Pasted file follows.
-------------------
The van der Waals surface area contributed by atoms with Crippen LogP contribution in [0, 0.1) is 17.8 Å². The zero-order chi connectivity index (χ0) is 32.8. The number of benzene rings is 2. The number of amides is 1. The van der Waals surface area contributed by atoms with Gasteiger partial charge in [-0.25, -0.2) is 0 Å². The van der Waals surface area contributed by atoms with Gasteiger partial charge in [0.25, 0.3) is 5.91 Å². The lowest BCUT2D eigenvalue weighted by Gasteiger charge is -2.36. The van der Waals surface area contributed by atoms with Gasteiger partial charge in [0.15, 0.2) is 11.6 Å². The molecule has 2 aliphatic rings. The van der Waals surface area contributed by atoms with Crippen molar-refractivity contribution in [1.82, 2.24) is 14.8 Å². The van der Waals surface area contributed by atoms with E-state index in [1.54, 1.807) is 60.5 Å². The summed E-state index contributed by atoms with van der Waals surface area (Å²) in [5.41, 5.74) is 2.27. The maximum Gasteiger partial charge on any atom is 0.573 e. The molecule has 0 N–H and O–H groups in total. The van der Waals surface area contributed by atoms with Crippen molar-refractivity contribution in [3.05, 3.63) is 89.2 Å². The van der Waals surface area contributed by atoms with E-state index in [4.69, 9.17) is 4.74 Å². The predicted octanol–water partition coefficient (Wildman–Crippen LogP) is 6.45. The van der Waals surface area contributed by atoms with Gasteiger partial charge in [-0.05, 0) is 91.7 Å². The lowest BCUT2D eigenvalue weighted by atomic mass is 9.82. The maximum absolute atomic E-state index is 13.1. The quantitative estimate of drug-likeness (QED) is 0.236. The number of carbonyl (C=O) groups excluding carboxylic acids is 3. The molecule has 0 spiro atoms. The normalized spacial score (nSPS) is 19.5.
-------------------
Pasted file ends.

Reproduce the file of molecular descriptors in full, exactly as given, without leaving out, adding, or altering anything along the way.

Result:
The van der Waals surface area contributed by atoms with Crippen LogP contribution in [0, 0.1) is 17.8 Å². The zero-order chi connectivity index (χ0) is 32.8. The number of benzene rings is 2. The number of amides is 1. The van der Waals surface area contributed by atoms with Gasteiger partial charge in [-0.25, -0.2) is 0 Å². The van der Waals surface area contributed by atoms with Gasteiger partial charge in [0.25, 0.3) is 5.91 Å². The lowest BCUT2D eigenvalue weighted by Gasteiger charge is -2.36. The van der Waals surface area contributed by atoms with Gasteiger partial charge in [0.15, 0.2) is 11.6 Å². The molecule has 2 aliphatic rings. The van der Waals surface area contributed by atoms with Crippen molar-refractivity contribution in [1.82, 2.24) is 14.8 Å². The van der Waals surface area contributed by atoms with E-state index in [1.54, 1.807) is 60.5 Å². The summed E-state index contributed by atoms with van der Waals surface area (Å²) in [5.41, 5.74) is 2.27. The maximum Gasteiger partial charge on any atom is 0.573 e. The molecule has 0 N–H and O–H groups in total. The van der Waals surface area contributed by atoms with Crippen molar-refractivity contribution in [3.05, 3.63) is 89.2 Å². The van der Waals surface area contributed by atoms with E-state index in [4.69, 9.17) is 4.74 Å². The predicted octanol–water partition coefficient (Wildman–Crippen LogP) is 6.45. The van der Waals surface area contributed by atoms with Gasteiger partial charge in [-0.05, 0) is 91.7 Å². The lowest BCUT2D eigenvalue weighted by atomic mass is 9.82. The maximum absolute atomic E-state index is 13.1. The quantitative estimate of drug-likeness (QED) is 0.236. The number of carbonyl (C=O) groups excluding carboxylic acids is 3. The molecule has 0 spiro atoms. The normalized spacial score (nSPS) is 19.5.